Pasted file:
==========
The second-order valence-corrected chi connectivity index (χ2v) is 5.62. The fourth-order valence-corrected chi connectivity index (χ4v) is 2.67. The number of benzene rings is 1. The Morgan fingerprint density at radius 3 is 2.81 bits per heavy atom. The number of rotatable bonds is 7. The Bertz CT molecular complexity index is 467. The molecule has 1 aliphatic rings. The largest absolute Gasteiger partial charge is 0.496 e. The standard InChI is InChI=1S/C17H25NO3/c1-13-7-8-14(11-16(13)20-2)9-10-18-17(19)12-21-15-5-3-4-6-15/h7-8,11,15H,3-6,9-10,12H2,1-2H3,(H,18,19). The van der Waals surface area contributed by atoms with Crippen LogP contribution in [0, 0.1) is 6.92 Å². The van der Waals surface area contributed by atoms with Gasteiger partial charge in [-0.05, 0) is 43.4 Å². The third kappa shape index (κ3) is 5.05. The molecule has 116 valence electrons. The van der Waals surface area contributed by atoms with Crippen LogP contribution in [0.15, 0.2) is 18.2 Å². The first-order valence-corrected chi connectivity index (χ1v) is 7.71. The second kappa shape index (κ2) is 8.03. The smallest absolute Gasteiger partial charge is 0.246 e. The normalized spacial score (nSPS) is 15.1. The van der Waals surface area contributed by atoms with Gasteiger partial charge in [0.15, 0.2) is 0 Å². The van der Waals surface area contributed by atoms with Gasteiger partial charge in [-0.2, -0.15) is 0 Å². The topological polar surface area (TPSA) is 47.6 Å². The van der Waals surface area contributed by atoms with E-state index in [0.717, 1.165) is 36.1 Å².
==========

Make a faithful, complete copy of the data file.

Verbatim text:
The second-order valence-corrected chi connectivity index (χ2v) is 5.62. The fourth-order valence-corrected chi connectivity index (χ4v) is 2.67. The number of benzene rings is 1. The Morgan fingerprint density at radius 3 is 2.81 bits per heavy atom. The number of rotatable bonds is 7. The Bertz CT molecular complexity index is 467. The molecule has 1 aliphatic rings. The largest absolute Gasteiger partial charge is 0.496 e. The standard InChI is InChI=1S/C17H25NO3/c1-13-7-8-14(11-16(13)20-2)9-10-18-17(19)12-21-15-5-3-4-6-15/h7-8,11,15H,3-6,9-10,12H2,1-2H3,(H,18,19). The van der Waals surface area contributed by atoms with Crippen LogP contribution in [0, 0.1) is 6.92 Å². The van der Waals surface area contributed by atoms with Gasteiger partial charge in [-0.05, 0) is 43.4 Å². The third kappa shape index (κ3) is 5.05. The molecule has 116 valence electrons. The van der Waals surface area contributed by atoms with Crippen LogP contribution in [0.15, 0.2) is 18.2 Å². The first-order valence-corrected chi connectivity index (χ1v) is 7.71. The second kappa shape index (κ2) is 8.03. The smallest absolute Gasteiger partial charge is 0.246 e. The normalized spacial score (nSPS) is 15.1. The van der Waals surface area contributed by atoms with Gasteiger partial charge in [0.15, 0.2) is 0 Å². The van der Waals surface area contributed by atoms with Gasteiger partial charge in [-0.2, -0.15) is 0 Å². The topological polar surface area (TPSA) is 47.6 Å². The van der Waals surface area contributed by atoms with E-state index in [0.717, 1.165) is 36.1 Å².